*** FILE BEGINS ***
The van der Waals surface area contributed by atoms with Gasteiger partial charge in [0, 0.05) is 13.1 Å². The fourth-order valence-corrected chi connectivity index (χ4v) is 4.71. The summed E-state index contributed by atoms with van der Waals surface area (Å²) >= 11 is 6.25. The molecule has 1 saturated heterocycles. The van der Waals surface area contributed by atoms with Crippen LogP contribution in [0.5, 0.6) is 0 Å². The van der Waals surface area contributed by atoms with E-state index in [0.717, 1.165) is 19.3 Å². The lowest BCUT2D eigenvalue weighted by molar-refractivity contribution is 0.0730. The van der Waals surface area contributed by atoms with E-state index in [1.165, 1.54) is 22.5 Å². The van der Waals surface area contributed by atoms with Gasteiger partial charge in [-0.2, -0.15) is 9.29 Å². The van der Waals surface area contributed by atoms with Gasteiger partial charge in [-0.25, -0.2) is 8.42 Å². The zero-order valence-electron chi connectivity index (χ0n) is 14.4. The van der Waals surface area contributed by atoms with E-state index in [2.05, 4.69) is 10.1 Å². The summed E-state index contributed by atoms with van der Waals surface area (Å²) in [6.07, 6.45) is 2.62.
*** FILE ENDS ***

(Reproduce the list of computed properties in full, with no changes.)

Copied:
The van der Waals surface area contributed by atoms with Gasteiger partial charge in [0, 0.05) is 13.1 Å². The fourth-order valence-corrected chi connectivity index (χ4v) is 4.71. The summed E-state index contributed by atoms with van der Waals surface area (Å²) >= 11 is 6.25. The molecule has 1 saturated heterocycles. The van der Waals surface area contributed by atoms with Crippen LogP contribution in [0.5, 0.6) is 0 Å². The van der Waals surface area contributed by atoms with E-state index in [0.717, 1.165) is 19.3 Å². The lowest BCUT2D eigenvalue weighted by molar-refractivity contribution is 0.0730. The van der Waals surface area contributed by atoms with E-state index in [1.165, 1.54) is 22.5 Å². The van der Waals surface area contributed by atoms with Gasteiger partial charge in [-0.2, -0.15) is 9.29 Å². The van der Waals surface area contributed by atoms with Gasteiger partial charge in [-0.25, -0.2) is 8.42 Å². The zero-order valence-electron chi connectivity index (χ0n) is 14.4. The van der Waals surface area contributed by atoms with E-state index in [2.05, 4.69) is 10.1 Å². The summed E-state index contributed by atoms with van der Waals surface area (Å²) in [6.07, 6.45) is 2.62.